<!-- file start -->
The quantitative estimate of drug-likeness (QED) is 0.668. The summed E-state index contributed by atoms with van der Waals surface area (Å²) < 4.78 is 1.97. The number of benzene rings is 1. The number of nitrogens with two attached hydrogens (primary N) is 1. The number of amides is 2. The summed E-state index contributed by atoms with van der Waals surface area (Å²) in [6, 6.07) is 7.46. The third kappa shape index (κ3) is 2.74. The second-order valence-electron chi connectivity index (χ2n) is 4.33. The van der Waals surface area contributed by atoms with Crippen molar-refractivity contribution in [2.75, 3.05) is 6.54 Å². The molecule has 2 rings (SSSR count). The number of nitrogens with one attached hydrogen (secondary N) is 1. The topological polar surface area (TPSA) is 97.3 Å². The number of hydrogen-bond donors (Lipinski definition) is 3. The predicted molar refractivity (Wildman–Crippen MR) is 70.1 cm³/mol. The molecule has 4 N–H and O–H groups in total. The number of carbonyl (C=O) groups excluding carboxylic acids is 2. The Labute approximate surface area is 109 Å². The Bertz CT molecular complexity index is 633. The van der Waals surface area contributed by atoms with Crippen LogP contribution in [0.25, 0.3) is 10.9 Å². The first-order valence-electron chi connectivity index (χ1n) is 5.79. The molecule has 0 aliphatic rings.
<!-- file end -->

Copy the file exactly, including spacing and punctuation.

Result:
The quantitative estimate of drug-likeness (QED) is 0.668. The summed E-state index contributed by atoms with van der Waals surface area (Å²) < 4.78 is 1.97. The number of benzene rings is 1. The number of nitrogens with two attached hydrogens (primary N) is 1. The number of amides is 2. The summed E-state index contributed by atoms with van der Waals surface area (Å²) in [6, 6.07) is 7.46. The third kappa shape index (κ3) is 2.74. The second-order valence-electron chi connectivity index (χ2n) is 4.33. The van der Waals surface area contributed by atoms with Crippen molar-refractivity contribution in [2.75, 3.05) is 6.54 Å². The molecule has 2 rings (SSSR count). The number of nitrogens with one attached hydrogen (secondary N) is 1. The topological polar surface area (TPSA) is 97.3 Å². The number of hydrogen-bond donors (Lipinski definition) is 3. The predicted molar refractivity (Wildman–Crippen MR) is 70.1 cm³/mol. The molecule has 4 N–H and O–H groups in total. The number of carbonyl (C=O) groups excluding carboxylic acids is 2. The Labute approximate surface area is 109 Å². The Bertz CT molecular complexity index is 633. The van der Waals surface area contributed by atoms with Crippen LogP contribution in [0.25, 0.3) is 10.9 Å². The first-order valence-electron chi connectivity index (χ1n) is 5.79. The molecule has 0 aliphatic rings.